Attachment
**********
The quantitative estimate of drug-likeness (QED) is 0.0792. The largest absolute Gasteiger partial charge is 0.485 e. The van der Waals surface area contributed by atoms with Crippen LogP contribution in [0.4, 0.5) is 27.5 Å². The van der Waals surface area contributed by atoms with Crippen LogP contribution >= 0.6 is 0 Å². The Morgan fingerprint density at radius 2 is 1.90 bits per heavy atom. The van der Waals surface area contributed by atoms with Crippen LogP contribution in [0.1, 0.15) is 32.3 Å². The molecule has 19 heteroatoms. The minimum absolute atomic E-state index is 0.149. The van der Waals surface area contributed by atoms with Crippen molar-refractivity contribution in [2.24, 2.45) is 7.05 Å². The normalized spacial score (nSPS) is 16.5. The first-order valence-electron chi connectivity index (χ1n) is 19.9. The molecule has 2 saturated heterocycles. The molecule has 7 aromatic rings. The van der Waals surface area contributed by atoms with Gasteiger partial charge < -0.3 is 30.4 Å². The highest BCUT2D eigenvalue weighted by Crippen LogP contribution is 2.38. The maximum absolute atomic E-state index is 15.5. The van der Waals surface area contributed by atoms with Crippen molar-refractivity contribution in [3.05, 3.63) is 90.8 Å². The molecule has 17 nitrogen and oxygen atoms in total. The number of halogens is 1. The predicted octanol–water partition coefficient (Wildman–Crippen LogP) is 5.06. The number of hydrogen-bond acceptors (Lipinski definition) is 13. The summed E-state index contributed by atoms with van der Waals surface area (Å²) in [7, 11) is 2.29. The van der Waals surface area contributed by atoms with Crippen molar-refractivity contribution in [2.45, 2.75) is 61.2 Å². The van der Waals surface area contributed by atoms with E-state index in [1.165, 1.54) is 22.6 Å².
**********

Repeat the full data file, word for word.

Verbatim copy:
The quantitative estimate of drug-likeness (QED) is 0.0792. The largest absolute Gasteiger partial charge is 0.485 e. The van der Waals surface area contributed by atoms with Crippen LogP contribution in [0.4, 0.5) is 27.5 Å². The van der Waals surface area contributed by atoms with Crippen LogP contribution >= 0.6 is 0 Å². The Morgan fingerprint density at radius 2 is 1.90 bits per heavy atom. The van der Waals surface area contributed by atoms with Crippen LogP contribution in [0.1, 0.15) is 32.3 Å². The molecule has 19 heteroatoms. The minimum absolute atomic E-state index is 0.149. The van der Waals surface area contributed by atoms with Crippen molar-refractivity contribution in [2.24, 2.45) is 7.05 Å². The normalized spacial score (nSPS) is 16.5. The first-order valence-electron chi connectivity index (χ1n) is 19.9. The molecule has 2 saturated heterocycles. The molecule has 7 aromatic rings. The van der Waals surface area contributed by atoms with Gasteiger partial charge < -0.3 is 30.4 Å². The highest BCUT2D eigenvalue weighted by Crippen LogP contribution is 2.38. The maximum absolute atomic E-state index is 15.5. The van der Waals surface area contributed by atoms with Crippen molar-refractivity contribution in [3.05, 3.63) is 90.8 Å². The molecule has 17 nitrogen and oxygen atoms in total. The number of halogens is 1. The predicted octanol–water partition coefficient (Wildman–Crippen LogP) is 5.06. The number of hydrogen-bond acceptors (Lipinski definition) is 13. The summed E-state index contributed by atoms with van der Waals surface area (Å²) in [7, 11) is 2.29. The van der Waals surface area contributed by atoms with Crippen molar-refractivity contribution in [2.45, 2.75) is 61.2 Å². The van der Waals surface area contributed by atoms with E-state index in [1.165, 1.54) is 22.6 Å².